All beaches in the Nevada County community of Lake Wildwood have now been closed after water testing revealed E. coli at three locations, according to the Nevada County Public Health Department.
County authorities closed off the gated community’s Main Beach, also known as Commodore Park, last Friday, a day after receiving reports of potential E. coli infection in people who had visited the area. Additional beaches were closed after E. coli bacteria was confirmed present Tuesday in shallow water at three of the five Lake Wildwood beaches tested: Meadow Park, Hideaway Park and Commodore Park.
All children known by the county to be infected played on the latter, the Nevada County Public Health Department said.
The beaches will remain off-limits until bacteria levels subside, and the county Public Health Department has warned all lake-goers to stay out of the water.
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As of Wednesday, the county reported that one adult and nine children had grown ill in connection with the man-made lake. Six of the children have been hospitalized, two of whom were later discharged. Recovery time for an E. coli infection, which can cause symptoms ranging from cramps to often-bloody diarrhea to nausea, is typically five to 10 days, according to WebMD, an online health site.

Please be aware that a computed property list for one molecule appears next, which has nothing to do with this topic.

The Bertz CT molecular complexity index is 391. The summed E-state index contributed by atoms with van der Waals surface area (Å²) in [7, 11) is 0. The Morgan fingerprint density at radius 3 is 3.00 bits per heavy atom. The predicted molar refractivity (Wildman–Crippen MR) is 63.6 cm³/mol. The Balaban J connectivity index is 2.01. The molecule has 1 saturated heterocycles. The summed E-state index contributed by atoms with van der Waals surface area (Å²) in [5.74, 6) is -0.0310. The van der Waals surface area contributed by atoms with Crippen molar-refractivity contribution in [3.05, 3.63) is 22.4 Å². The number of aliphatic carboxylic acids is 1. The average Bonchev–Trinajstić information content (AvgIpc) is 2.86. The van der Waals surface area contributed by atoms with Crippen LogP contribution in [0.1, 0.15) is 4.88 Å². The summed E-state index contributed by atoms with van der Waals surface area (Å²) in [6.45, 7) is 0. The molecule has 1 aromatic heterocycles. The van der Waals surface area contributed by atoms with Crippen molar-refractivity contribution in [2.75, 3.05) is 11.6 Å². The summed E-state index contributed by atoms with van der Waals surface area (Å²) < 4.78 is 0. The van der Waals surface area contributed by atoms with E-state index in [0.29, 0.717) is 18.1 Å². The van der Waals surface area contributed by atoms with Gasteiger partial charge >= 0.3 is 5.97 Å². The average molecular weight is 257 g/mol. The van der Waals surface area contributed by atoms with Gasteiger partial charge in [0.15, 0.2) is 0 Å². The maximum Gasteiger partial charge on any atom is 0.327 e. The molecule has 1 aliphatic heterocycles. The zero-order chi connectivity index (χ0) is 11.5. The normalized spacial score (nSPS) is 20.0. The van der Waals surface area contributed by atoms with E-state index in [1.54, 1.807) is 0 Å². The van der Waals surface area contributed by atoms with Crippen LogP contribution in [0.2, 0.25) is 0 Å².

Three of the children have developed a serious condition called hemolytic-uremic syndrome (HUS) that can result in kidney failure. While most people who contract HUS recover, according the county’s Public Health Department, the condition can be fatal.
No updates on the children’s conditions were available Thursday, said county Public Health Coordinator Patti Carter.
County officials are still trying to determine the cause of the lake’s contamination, she said, and will continue to test water for bacteria twice a week at seven locations along the five beaches already checked. Nevada County’s Public Works Department found no leaks from nearby sewer lines.
Amy Irani, the county’s environmental health director, said the county is examining creeks flowing into the lake, feces from deer, geese or turkeys, and contamination from humans as possible sources of the bacteria.
No reopening date for the beaches has been set.
“Unfortunately, this is a natural bathing area, and unlike a swimming pool, chemicals cannot be added to remedy the E. coli bacteria,” Irani wrote over email. “Time is what is needed, and thus the closures will remain in effect until further notice.”
A public pool at Lake Wildwood remains open as it has not been linked to E. coli.
In addition to closing beaches, the county’s Environmental Health Department and the Lake Wildwood Association have posted signs cautioning about E. coli risk.